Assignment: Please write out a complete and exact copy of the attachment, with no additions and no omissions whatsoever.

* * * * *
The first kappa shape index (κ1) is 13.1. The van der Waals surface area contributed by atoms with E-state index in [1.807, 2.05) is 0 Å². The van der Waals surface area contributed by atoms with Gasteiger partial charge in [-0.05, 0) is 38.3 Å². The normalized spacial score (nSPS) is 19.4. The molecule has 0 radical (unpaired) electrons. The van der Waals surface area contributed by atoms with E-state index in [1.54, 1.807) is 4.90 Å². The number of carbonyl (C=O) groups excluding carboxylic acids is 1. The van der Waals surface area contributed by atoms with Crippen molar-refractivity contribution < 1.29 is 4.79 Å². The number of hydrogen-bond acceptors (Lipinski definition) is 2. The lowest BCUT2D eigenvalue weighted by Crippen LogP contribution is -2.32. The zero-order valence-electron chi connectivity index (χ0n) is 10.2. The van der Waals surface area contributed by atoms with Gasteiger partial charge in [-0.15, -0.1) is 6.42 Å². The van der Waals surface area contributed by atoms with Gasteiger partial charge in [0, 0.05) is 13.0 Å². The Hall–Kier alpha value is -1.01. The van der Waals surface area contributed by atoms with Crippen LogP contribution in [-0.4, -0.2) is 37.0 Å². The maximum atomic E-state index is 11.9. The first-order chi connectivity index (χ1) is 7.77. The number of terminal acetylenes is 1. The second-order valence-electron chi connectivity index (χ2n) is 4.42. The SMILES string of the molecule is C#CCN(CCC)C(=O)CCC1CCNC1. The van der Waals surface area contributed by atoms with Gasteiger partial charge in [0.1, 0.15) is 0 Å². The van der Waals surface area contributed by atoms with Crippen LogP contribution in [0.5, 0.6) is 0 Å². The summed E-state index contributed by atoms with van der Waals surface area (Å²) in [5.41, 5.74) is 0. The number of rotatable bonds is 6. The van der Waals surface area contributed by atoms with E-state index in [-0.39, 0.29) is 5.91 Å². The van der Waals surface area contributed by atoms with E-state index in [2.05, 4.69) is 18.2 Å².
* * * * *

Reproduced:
The first kappa shape index (κ1) is 13.1. The van der Waals surface area contributed by atoms with E-state index in [1.807, 2.05) is 0 Å². The van der Waals surface area contributed by atoms with Gasteiger partial charge in [-0.05, 0) is 38.3 Å². The normalized spacial score (nSPS) is 19.4. The molecule has 0 radical (unpaired) electrons. The van der Waals surface area contributed by atoms with E-state index in [1.54, 1.807) is 4.90 Å². The number of carbonyl (C=O) groups excluding carboxylic acids is 1. The van der Waals surface area contributed by atoms with Crippen molar-refractivity contribution < 1.29 is 4.79 Å². The number of hydrogen-bond acceptors (Lipinski definition) is 2. The lowest BCUT2D eigenvalue weighted by Crippen LogP contribution is -2.32. The zero-order valence-electron chi connectivity index (χ0n) is 10.2. The van der Waals surface area contributed by atoms with Gasteiger partial charge in [-0.15, -0.1) is 6.42 Å². The van der Waals surface area contributed by atoms with Gasteiger partial charge in [0, 0.05) is 13.0 Å². The Hall–Kier alpha value is -1.01. The van der Waals surface area contributed by atoms with Crippen LogP contribution in [-0.4, -0.2) is 37.0 Å². The maximum atomic E-state index is 11.9. The first-order chi connectivity index (χ1) is 7.77. The number of terminal acetylenes is 1. The second-order valence-electron chi connectivity index (χ2n) is 4.42. The SMILES string of the molecule is C#CCN(CCC)C(=O)CCC1CCNC1. The van der Waals surface area contributed by atoms with Gasteiger partial charge in [0.1, 0.15) is 0 Å². The van der Waals surface area contributed by atoms with Crippen LogP contribution in [0.5, 0.6) is 0 Å². The summed E-state index contributed by atoms with van der Waals surface area (Å²) in [5.41, 5.74) is 0. The number of rotatable bonds is 6. The van der Waals surface area contributed by atoms with E-state index in [-0.39, 0.29) is 5.91 Å². The van der Waals surface area contributed by atoms with E-state index in [2.05, 4.69) is 18.2 Å².